Now she works to hire new faculty members for her department, and makes sure those eligible candidates ensure its long-term success. Beyond the scope of academia alone, she is the Principle Investigator for the contract site of the Epilepsy Therapy Screening Program.

This is your brain on massive magnification.

“Just about all anti seizure drugs have been through our program,” Dr. Wilcox says, “so we are very proud of the fact that many of the medicines that are now available to patients with epilepsy have been through our program. When we test them for activity in our experiments, we are blinded to them so we can perform the experiments in an unbiased way. So I do not know which potential medicines we are currently working on!”

Fortunately, this contract for the program is NIH funded and has been at her university for over 40 years, though garnering funding for experiments is always a challenge. Nonetheless, Dr. Wilcox hopes that her experiments will continue to help those who suffer from epilepsy and that someday she and her team will either discover a cure or a way to prevent epilepsy in those patients at risk for developing it following a brain injury.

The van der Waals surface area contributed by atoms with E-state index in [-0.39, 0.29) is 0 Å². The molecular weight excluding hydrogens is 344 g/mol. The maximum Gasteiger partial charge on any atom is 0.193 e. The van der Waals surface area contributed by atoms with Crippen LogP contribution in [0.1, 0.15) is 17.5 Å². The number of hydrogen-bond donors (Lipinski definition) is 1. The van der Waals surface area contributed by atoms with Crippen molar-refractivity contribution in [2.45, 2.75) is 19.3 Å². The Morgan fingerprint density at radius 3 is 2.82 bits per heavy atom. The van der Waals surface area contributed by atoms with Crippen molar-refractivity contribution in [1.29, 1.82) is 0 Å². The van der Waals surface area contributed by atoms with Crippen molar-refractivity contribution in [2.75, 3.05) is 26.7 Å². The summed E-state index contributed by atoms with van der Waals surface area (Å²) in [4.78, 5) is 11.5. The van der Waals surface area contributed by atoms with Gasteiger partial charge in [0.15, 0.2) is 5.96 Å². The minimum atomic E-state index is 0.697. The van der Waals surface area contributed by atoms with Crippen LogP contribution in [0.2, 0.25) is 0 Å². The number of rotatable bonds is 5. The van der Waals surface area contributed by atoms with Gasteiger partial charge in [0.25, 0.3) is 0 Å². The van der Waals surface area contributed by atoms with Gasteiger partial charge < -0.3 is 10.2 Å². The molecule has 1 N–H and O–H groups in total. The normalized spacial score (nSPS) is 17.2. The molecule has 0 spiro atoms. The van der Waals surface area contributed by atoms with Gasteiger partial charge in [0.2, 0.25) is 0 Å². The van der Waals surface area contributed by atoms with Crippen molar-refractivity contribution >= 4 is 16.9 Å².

Dr. Wilcox in the WildernessBeyond the lab, Dr. Wilcox explores the beautiful foothills of the Wasatch Mountains, soaking up the replenishing energy of nature with her husband and their newly adopted terrier, Milo. She also binge watches British detective shows, reads historical fiction novels, and gets her passport stamped as often as possible. “I love to travel to other countries, which my job lets me do!” she says.

For her tireless work researching, and running a department whose experiments and steadfastness help countless people suffering from epilepsy, and for enriching the lives and minds of her students and co-faculty, we think Dr. Karen Wilcox is a Cool Girl!